Thursday, November 10, 2005

Boys, Men, and Champions

This is an excerpt from President Ronald Reagan’s speech at Pointe du Hoc on the 40th anniversary of D-Day.

We stand on a lonely, windswept point on the northern shore of France. The air is soft, but forty years ago at this moment, the air was dense with smoke and the cries of men and the air was filled with the crack of rifle fire and the roar of cannon. At dawn, on the morning of the sixth of June, 1944, 225 Rangers jumped off the British landing craft and ran to the bottom of these cliffs. Their mission was one of the most difficult and daring of the invasion: to climb these sheer cliffs and take out the guns. The Allies had been told that some of the mightiest of these guns were here and they would be trained on the beaches to stop the Allied advance.

The Rangers looked up and saw the enemy soldiers—the edge of the cliffs shooting down at them with machine guns and throwing grenades. And the American Rangers began to climb. They shot rope ladders over the face of these cliffs and began to pull themselves up. When one Ranger fell, another would take his place. When one rope was cut, a Ranger would grab another and begin his climb again. They climbed, shot back, and held their footing. Soon, one by one, the Rangers pulled themselves over the top, and in seizing the firm land on the top of the cliffs, they began to seize back the continent of Europe. Two hundred and twenty-five came here. After two days of fighting, only ninety could still bear arms.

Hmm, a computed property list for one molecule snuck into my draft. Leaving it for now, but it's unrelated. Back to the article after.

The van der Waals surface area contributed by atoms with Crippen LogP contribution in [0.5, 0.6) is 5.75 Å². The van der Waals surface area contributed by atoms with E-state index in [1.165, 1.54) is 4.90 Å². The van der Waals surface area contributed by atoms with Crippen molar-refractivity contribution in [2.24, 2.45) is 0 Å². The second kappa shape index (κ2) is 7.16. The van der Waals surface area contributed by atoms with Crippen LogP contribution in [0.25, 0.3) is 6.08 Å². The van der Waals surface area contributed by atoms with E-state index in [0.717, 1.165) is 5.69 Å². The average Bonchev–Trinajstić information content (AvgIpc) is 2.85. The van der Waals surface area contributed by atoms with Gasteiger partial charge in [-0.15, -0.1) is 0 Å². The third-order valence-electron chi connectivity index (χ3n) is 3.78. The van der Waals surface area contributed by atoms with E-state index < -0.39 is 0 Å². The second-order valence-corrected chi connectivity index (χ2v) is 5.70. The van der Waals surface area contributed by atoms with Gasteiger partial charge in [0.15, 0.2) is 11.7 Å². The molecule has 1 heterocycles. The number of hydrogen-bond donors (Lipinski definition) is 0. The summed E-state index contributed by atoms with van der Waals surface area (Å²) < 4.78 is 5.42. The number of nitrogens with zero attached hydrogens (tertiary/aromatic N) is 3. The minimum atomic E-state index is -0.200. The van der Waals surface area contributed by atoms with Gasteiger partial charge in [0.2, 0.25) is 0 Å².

Behind me is a memorial that symbolizes the daggers that were thrust into the top of these cliffs. And before me are the men who put them there.

These are the boys of Pointe du Hoc. These are the men who took the cliffs. These are the champions who helped free a continent. These are the heroes who helped end a war.

Happy Veterans' Day!

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